No, it's not an anti-pattern. And yes, there is some justification for your design choice. The Apple HIG states:
Minimal use of bezels, gradients, and drop shadows keep the interface light and airy, while ensuring that content is paramount.
Note that Depth is one of Apple's key design principles. From the HIG:
Depth. Distinct visual layers and realistic motion convey hierarchy, impart vitality, and facilitate understanding. Touch and discoverability heighten delight and enable access to functionality and additional content without losing context. Transitions provide a sense of depth as you navigate through content.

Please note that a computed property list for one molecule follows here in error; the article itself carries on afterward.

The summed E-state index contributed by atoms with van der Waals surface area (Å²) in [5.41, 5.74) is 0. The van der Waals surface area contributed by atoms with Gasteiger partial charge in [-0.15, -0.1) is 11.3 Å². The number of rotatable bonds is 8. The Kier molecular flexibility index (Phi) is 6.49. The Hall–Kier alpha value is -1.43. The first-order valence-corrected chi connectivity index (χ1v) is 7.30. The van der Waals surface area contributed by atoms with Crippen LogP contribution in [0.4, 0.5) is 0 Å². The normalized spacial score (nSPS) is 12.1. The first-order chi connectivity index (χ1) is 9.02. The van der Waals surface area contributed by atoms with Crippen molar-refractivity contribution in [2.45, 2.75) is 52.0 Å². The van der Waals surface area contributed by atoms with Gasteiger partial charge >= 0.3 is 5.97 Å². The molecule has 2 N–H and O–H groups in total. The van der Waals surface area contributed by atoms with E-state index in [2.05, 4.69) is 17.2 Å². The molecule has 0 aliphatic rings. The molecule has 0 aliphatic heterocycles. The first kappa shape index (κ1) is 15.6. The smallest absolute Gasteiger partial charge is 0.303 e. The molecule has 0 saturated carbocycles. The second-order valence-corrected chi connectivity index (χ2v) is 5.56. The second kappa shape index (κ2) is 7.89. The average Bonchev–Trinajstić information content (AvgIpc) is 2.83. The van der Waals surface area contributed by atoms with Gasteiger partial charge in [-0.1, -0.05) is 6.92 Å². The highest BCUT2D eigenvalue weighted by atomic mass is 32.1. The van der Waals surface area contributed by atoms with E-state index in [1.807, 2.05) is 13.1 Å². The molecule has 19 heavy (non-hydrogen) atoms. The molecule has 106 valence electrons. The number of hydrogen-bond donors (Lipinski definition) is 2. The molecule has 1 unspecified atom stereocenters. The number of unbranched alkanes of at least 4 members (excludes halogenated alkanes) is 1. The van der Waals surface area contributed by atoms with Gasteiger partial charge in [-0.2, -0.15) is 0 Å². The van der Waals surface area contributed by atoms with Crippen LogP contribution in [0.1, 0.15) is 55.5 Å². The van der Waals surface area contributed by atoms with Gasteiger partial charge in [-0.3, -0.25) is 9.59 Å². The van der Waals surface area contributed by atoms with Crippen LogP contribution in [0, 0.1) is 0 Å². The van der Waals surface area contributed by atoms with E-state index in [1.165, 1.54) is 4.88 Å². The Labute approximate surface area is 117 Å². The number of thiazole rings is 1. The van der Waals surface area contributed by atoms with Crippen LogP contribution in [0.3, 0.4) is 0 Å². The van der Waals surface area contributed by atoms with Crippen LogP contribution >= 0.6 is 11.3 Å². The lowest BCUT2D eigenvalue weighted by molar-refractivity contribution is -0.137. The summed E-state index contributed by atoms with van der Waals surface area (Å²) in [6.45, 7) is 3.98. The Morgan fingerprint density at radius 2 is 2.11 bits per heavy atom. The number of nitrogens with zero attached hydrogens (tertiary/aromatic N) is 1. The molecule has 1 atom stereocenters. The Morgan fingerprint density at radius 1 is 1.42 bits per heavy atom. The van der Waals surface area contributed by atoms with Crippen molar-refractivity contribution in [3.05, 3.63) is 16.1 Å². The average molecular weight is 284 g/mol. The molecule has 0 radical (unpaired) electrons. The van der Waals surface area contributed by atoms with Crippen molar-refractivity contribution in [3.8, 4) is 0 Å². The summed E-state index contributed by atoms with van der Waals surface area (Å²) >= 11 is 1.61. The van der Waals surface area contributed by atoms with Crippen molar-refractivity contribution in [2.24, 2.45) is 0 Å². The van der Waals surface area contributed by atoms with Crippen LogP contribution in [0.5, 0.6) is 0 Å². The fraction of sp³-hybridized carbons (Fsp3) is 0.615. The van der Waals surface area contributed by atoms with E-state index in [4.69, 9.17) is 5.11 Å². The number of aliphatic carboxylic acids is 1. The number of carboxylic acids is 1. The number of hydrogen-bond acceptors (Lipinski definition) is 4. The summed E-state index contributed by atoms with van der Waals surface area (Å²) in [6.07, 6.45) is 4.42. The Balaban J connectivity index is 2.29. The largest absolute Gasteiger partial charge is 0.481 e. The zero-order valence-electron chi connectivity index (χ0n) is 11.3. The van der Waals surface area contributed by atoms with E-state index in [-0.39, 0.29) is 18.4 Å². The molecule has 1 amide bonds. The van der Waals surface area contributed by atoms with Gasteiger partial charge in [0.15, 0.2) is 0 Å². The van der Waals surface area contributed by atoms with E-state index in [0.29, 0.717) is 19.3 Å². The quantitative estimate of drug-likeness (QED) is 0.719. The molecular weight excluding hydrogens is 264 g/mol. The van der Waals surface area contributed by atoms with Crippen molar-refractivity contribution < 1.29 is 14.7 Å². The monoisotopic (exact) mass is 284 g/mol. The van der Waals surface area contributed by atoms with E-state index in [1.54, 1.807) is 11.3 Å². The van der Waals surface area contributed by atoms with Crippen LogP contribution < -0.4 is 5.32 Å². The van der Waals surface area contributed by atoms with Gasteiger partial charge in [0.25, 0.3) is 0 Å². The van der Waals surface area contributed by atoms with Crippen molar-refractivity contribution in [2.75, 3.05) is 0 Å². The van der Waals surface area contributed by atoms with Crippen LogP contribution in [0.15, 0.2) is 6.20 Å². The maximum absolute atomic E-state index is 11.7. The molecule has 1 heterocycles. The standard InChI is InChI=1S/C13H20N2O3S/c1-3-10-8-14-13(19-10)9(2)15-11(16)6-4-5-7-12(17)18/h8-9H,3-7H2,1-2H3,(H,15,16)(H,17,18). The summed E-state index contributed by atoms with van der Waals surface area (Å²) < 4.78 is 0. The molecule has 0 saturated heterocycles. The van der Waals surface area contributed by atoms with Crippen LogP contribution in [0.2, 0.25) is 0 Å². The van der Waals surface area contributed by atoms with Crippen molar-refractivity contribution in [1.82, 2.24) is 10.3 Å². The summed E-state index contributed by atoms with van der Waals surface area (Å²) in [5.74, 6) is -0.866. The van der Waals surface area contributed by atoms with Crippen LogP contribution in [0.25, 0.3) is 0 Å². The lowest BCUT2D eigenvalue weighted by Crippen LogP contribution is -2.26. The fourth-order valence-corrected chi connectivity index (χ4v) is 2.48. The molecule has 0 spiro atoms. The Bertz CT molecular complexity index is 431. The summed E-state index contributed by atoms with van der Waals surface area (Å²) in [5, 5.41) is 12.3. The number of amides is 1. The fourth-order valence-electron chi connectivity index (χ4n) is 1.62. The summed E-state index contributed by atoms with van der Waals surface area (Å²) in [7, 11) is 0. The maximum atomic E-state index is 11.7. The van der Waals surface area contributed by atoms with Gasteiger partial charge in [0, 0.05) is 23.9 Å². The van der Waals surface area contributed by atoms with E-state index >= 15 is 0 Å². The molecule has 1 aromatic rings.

Shadows can help you convey depth. Google says in their Material Design guidelines that it is the only visual indicator of depth in an interface.
Shadows provide important visual cues about objects’ depth and directional movement. They are the only visual cue indicating the amount of separation between surfaces. An object’s elevation determines the appearance of its shadow.
If you are designing cross-platform, you're going to want to make subtle use of shadows to convey depth because both Apple and Google, key design influencers, use depth as a key design principle. Google is explicit about it while Apple just wants you to keep shadows to a minimum.